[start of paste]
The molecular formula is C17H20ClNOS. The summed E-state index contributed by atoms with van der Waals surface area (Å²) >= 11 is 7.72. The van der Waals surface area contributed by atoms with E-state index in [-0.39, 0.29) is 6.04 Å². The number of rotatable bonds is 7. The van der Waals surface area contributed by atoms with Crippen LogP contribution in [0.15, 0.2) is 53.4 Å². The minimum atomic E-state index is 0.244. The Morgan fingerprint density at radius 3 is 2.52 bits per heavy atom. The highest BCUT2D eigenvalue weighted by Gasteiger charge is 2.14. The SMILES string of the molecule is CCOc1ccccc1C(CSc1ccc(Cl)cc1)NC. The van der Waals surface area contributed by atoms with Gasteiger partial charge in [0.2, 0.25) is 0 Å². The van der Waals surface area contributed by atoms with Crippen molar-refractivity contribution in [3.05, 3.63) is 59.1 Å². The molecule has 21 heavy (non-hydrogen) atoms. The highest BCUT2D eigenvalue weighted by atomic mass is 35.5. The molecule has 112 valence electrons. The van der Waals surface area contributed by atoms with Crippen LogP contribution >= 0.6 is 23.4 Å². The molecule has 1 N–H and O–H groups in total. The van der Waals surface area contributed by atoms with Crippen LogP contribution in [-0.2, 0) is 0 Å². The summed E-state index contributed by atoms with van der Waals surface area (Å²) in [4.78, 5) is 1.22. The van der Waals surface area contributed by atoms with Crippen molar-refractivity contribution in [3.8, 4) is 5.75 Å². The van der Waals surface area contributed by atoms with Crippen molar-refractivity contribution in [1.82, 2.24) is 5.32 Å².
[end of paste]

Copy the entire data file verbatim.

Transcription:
The molecular formula is C17H20ClNOS. The summed E-state index contributed by atoms with van der Waals surface area (Å²) >= 11 is 7.72. The van der Waals surface area contributed by atoms with E-state index in [-0.39, 0.29) is 6.04 Å². The number of rotatable bonds is 7. The van der Waals surface area contributed by atoms with Crippen LogP contribution in [0.15, 0.2) is 53.4 Å². The minimum atomic E-state index is 0.244. The Morgan fingerprint density at radius 3 is 2.52 bits per heavy atom. The highest BCUT2D eigenvalue weighted by Gasteiger charge is 2.14. The SMILES string of the molecule is CCOc1ccccc1C(CSc1ccc(Cl)cc1)NC. The van der Waals surface area contributed by atoms with Gasteiger partial charge in [0.2, 0.25) is 0 Å². The van der Waals surface area contributed by atoms with Crippen molar-refractivity contribution in [3.05, 3.63) is 59.1 Å². The molecule has 21 heavy (non-hydrogen) atoms. The highest BCUT2D eigenvalue weighted by atomic mass is 35.5. The molecule has 112 valence electrons. The van der Waals surface area contributed by atoms with Crippen LogP contribution >= 0.6 is 23.4 Å². The molecule has 1 N–H and O–H groups in total. The van der Waals surface area contributed by atoms with Crippen LogP contribution in [-0.2, 0) is 0 Å². The summed E-state index contributed by atoms with van der Waals surface area (Å²) in [4.78, 5) is 1.22. The van der Waals surface area contributed by atoms with Crippen molar-refractivity contribution in [3.8, 4) is 5.75 Å². The van der Waals surface area contributed by atoms with Crippen molar-refractivity contribution in [1.82, 2.24) is 5.32 Å².